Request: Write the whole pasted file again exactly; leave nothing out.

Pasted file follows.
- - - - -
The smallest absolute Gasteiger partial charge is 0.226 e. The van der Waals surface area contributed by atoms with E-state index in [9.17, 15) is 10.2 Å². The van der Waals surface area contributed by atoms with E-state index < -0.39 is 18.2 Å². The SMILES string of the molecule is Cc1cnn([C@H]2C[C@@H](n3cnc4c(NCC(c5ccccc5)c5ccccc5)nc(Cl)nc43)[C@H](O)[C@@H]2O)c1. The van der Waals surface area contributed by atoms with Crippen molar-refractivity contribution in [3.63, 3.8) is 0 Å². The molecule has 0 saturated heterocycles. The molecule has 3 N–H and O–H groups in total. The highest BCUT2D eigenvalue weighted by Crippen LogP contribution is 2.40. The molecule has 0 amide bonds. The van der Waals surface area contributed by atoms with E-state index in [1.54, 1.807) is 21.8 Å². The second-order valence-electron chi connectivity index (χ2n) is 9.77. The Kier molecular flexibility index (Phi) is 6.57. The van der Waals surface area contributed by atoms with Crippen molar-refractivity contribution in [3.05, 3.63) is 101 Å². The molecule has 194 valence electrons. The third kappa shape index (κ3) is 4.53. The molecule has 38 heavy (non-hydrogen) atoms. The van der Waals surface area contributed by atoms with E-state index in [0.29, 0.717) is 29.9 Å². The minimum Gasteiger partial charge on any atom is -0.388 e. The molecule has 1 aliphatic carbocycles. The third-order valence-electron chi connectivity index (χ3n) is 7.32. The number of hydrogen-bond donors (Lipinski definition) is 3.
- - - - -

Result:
The smallest absolute Gasteiger partial charge is 0.226 e. The van der Waals surface area contributed by atoms with E-state index in [9.17, 15) is 10.2 Å². The van der Waals surface area contributed by atoms with E-state index < -0.39 is 18.2 Å². The SMILES string of the molecule is Cc1cnn([C@H]2C[C@@H](n3cnc4c(NCC(c5ccccc5)c5ccccc5)nc(Cl)nc43)[C@H](O)[C@@H]2O)c1. The van der Waals surface area contributed by atoms with Crippen molar-refractivity contribution in [3.63, 3.8) is 0 Å². The molecule has 0 saturated heterocycles. The molecule has 3 N–H and O–H groups in total. The highest BCUT2D eigenvalue weighted by Crippen LogP contribution is 2.40. The molecule has 0 amide bonds. The van der Waals surface area contributed by atoms with E-state index in [1.54, 1.807) is 21.8 Å². The second-order valence-electron chi connectivity index (χ2n) is 9.77. The Kier molecular flexibility index (Phi) is 6.57. The van der Waals surface area contributed by atoms with Crippen molar-refractivity contribution in [3.05, 3.63) is 101 Å². The molecule has 194 valence electrons. The third kappa shape index (κ3) is 4.53. The molecule has 38 heavy (non-hydrogen) atoms. The van der Waals surface area contributed by atoms with E-state index in [0.29, 0.717) is 29.9 Å². The minimum Gasteiger partial charge on any atom is -0.388 e. The molecule has 1 aliphatic carbocycles. The third-order valence-electron chi connectivity index (χ3n) is 7.32. The number of hydrogen-bond donors (Lipinski definition) is 3.